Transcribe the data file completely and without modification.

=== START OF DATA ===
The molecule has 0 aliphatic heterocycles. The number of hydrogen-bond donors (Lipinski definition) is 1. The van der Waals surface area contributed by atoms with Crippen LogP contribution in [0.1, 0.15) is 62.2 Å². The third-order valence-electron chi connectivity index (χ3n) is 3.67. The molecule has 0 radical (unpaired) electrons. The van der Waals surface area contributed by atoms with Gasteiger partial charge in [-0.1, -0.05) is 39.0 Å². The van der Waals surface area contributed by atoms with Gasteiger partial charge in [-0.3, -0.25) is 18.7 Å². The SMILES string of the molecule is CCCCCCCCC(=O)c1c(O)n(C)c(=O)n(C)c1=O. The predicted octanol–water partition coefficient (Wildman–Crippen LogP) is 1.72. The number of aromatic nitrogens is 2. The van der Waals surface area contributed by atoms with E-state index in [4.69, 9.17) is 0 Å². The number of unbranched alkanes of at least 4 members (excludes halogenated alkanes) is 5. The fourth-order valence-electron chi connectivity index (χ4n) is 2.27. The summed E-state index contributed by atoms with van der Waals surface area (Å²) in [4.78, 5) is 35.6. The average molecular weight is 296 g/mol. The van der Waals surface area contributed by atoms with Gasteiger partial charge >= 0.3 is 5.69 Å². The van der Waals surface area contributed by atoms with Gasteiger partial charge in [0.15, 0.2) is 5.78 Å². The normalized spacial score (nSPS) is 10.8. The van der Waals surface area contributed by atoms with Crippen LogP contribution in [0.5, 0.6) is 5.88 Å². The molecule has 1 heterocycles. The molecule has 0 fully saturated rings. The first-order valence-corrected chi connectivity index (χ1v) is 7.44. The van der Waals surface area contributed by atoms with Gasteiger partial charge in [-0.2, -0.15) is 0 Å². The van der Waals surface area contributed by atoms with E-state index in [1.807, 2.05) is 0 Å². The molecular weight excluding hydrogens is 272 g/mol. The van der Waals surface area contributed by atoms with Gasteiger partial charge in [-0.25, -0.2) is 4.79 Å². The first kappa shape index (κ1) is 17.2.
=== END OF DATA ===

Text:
The molecule has 0 aliphatic heterocycles. The number of hydrogen-bond donors (Lipinski definition) is 1. The van der Waals surface area contributed by atoms with Crippen LogP contribution in [0.1, 0.15) is 62.2 Å². The third-order valence-electron chi connectivity index (χ3n) is 3.67. The molecule has 0 radical (unpaired) electrons. The van der Waals surface area contributed by atoms with Gasteiger partial charge in [-0.1, -0.05) is 39.0 Å². The van der Waals surface area contributed by atoms with Gasteiger partial charge in [-0.3, -0.25) is 18.7 Å². The SMILES string of the molecule is CCCCCCCCC(=O)c1c(O)n(C)c(=O)n(C)c1=O. The predicted octanol–water partition coefficient (Wildman–Crippen LogP) is 1.72. The number of aromatic nitrogens is 2. The van der Waals surface area contributed by atoms with E-state index in [4.69, 9.17) is 0 Å². The number of unbranched alkanes of at least 4 members (excludes halogenated alkanes) is 5. The fourth-order valence-electron chi connectivity index (χ4n) is 2.27. The summed E-state index contributed by atoms with van der Waals surface area (Å²) in [4.78, 5) is 35.6. The average molecular weight is 296 g/mol. The van der Waals surface area contributed by atoms with Gasteiger partial charge >= 0.3 is 5.69 Å². The van der Waals surface area contributed by atoms with Gasteiger partial charge in [0.15, 0.2) is 5.78 Å². The normalized spacial score (nSPS) is 10.8. The van der Waals surface area contributed by atoms with Crippen LogP contribution in [0.5, 0.6) is 5.88 Å². The molecule has 1 heterocycles. The molecule has 0 fully saturated rings. The first-order valence-corrected chi connectivity index (χ1v) is 7.44. The van der Waals surface area contributed by atoms with Gasteiger partial charge in [-0.2, -0.15) is 0 Å². The van der Waals surface area contributed by atoms with E-state index in [1.807, 2.05) is 0 Å². The molecular weight excluding hydrogens is 272 g/mol. The van der Waals surface area contributed by atoms with Gasteiger partial charge in [-0.25, -0.2) is 4.79 Å². The first kappa shape index (κ1) is 17.2.